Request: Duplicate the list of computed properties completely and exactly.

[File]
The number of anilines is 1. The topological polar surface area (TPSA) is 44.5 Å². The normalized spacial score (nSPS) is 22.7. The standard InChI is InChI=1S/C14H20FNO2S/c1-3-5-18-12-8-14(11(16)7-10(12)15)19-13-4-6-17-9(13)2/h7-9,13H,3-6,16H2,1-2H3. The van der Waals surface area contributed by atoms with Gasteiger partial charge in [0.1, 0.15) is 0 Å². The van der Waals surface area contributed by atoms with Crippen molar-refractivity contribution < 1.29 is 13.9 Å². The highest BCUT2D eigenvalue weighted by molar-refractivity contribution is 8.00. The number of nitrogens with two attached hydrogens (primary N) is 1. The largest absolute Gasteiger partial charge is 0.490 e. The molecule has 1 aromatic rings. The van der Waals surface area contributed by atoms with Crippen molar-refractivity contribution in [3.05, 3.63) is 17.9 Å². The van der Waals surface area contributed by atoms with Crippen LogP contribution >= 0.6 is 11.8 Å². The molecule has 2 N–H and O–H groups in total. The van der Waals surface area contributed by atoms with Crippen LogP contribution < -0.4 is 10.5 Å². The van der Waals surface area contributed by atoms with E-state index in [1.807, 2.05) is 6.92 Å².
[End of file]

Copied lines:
The number of anilines is 1. The topological polar surface area (TPSA) is 44.5 Å². The normalized spacial score (nSPS) is 22.7. The standard InChI is InChI=1S/C14H20FNO2S/c1-3-5-18-12-8-14(11(16)7-10(12)15)19-13-4-6-17-9(13)2/h7-9,13H,3-6,16H2,1-2H3. The van der Waals surface area contributed by atoms with Gasteiger partial charge in [0.1, 0.15) is 0 Å². The van der Waals surface area contributed by atoms with Crippen molar-refractivity contribution < 1.29 is 13.9 Å². The highest BCUT2D eigenvalue weighted by molar-refractivity contribution is 8.00. The number of nitrogens with two attached hydrogens (primary N) is 1. The largest absolute Gasteiger partial charge is 0.490 e. The molecule has 1 aromatic rings. The van der Waals surface area contributed by atoms with Crippen molar-refractivity contribution in [3.05, 3.63) is 17.9 Å². The van der Waals surface area contributed by atoms with Crippen LogP contribution >= 0.6 is 11.8 Å². The molecule has 2 N–H and O–H groups in total. The van der Waals surface area contributed by atoms with Crippen LogP contribution < -0.4 is 10.5 Å². The van der Waals surface area contributed by atoms with E-state index in [1.807, 2.05) is 6.92 Å².